Lightweight nodes and accessibility of operations beyond simple transactions will further allow a robust network of developers to create and run applications. By making blockchain development more accessible to individuals with a wider variety of devices and tooling, more participants can enter the space. This will result in further increases to the 18,416 developers currently in web3.
Dapps with real-world benefits, such as regenerative finance (ReFi) applications or payments use cases, will also be able to scale, helping to accelerate financial inclusion and impact for a wider audience, whether for planet-positive or community-driven solutions.
Most Gen Zers own a smartphone, viewing mobile as their “prime time.” Mobile-first blockchains are primed to directly reach the first digitally-native generation, who will increasingly enter the blockchain space as blockchain technology becomes abstracted and relevant, and everyday dapps become commonplace.
Conclusion: What is the path forward?
More projects should shift focus to increasing accessibility, and mobile optimization is a great start. Consensus protocols and light clients that use cutting-edge cryptography techniques (zk-SNARKS) help users sync with the peer-to-peer network with only a few kilobytes of data, securely mapping phone numbers to wallet addresses (so users can send crypto assets to friends and family in their contact lists), or accessing dapps––these were core considerations when developing the Celo network (disclaimer: I am the co-founder of Celo).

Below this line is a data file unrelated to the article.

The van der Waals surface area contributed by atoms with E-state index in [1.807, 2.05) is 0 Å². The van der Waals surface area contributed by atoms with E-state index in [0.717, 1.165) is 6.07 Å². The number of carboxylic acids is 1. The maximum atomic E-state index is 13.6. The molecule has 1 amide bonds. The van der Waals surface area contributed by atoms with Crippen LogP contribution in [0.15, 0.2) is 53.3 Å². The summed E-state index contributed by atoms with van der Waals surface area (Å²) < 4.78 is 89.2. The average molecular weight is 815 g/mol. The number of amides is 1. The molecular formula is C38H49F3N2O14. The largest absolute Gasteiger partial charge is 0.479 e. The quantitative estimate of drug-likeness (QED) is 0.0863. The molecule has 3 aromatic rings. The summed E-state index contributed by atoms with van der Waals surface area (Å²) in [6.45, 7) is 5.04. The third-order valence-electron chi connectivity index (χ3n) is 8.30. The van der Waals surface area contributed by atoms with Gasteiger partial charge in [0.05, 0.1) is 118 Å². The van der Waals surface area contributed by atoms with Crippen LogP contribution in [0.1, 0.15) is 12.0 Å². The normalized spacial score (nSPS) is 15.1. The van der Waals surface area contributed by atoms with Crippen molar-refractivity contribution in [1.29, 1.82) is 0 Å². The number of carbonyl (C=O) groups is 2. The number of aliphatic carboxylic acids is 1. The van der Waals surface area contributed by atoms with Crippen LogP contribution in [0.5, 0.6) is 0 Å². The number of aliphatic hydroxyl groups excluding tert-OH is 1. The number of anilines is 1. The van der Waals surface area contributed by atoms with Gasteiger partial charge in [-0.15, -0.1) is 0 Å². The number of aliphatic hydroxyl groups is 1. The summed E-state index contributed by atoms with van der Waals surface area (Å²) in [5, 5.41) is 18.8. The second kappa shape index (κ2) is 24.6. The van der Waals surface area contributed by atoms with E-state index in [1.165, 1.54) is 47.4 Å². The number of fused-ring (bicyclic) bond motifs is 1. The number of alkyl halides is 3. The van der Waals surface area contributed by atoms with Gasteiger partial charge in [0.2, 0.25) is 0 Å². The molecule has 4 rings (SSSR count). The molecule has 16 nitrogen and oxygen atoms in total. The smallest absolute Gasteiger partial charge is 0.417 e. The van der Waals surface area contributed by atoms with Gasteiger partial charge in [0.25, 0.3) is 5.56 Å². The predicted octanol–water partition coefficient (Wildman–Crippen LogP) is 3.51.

Each makes transacting on the blockchain easier for real-world users of all experience levels and allows builders to shape the mobile experience around how people interact with blockchain and digital assets in their daily lives. Providing the functionality to make blockchain work well on a constrained interface is also necessary to reduce friction points and design more seamless user experiences.
Innovation and development of mobile-first blockchain solutions can also be encouraged through education, mentorship programs, accelerators, and hackathons. Programs like T-Challenge not only platform the development of these solutions but provide teams with the resources and guidance from industry experts to prepare their technology for go-to-market. T-Challenge partner Node Finance is offering a react native SDK for building web3 mobile apps.
Exploring partnerships with telecoms can also further adoption, with myriad use cases around diversifying network security through validating transactions, IoT integrations, interoperability, and more.
About the author:
Rene Reinsberg is a co-founder of Celo and currently President of the Celo Foundation. Celo's layer-1 blockchain is at the center of an ecosystem of technologies, organizations, and individuals that all share a mission of building a regenerative financial system that creates the conditions for prosperity for everyone.
Previously, he co-founded Locu (acquired by GoDaddy). Rene started his career in global capital markets at Morgan Stanley, and also worked at McKinsey, the World Bank, TechnoServe, and General Catalyst. He holds graduate degrees from Germany's WHU and MIT.
The views and opinions expressed herein are the views and opinions of the author and do not necessarily reflect those of Nasdaq, Inc.